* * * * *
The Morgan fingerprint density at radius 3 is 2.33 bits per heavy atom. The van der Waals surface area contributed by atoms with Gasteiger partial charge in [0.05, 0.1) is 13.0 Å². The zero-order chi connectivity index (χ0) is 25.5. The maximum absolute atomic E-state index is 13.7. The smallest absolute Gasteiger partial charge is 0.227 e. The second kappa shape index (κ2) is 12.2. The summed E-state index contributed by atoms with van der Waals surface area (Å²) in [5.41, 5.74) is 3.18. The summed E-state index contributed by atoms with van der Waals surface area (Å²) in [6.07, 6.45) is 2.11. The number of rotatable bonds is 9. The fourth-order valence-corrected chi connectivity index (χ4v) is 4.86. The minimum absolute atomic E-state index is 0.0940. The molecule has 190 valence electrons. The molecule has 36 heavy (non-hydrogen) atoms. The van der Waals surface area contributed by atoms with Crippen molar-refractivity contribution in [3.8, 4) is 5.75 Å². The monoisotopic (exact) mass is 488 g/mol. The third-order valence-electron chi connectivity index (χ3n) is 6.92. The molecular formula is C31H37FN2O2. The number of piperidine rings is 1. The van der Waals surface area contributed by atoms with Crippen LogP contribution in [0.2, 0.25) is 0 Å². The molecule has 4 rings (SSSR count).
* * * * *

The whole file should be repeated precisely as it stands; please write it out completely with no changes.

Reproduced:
The Morgan fingerprint density at radius 3 is 2.33 bits per heavy atom. The van der Waals surface area contributed by atoms with Gasteiger partial charge in [0.05, 0.1) is 13.0 Å². The zero-order chi connectivity index (χ0) is 25.5. The maximum absolute atomic E-state index is 13.7. The smallest absolute Gasteiger partial charge is 0.227 e. The second kappa shape index (κ2) is 12.2. The summed E-state index contributed by atoms with van der Waals surface area (Å²) in [5.41, 5.74) is 3.18. The summed E-state index contributed by atoms with van der Waals surface area (Å²) in [6.07, 6.45) is 2.11. The number of rotatable bonds is 9. The fourth-order valence-corrected chi connectivity index (χ4v) is 4.86. The minimum absolute atomic E-state index is 0.0940. The molecule has 190 valence electrons. The molecule has 36 heavy (non-hydrogen) atoms. The van der Waals surface area contributed by atoms with Crippen molar-refractivity contribution in [3.8, 4) is 5.75 Å². The monoisotopic (exact) mass is 488 g/mol. The third-order valence-electron chi connectivity index (χ3n) is 6.92. The molecular formula is C31H37FN2O2. The number of piperidine rings is 1. The van der Waals surface area contributed by atoms with Crippen LogP contribution in [0.2, 0.25) is 0 Å². The molecule has 4 rings (SSSR count).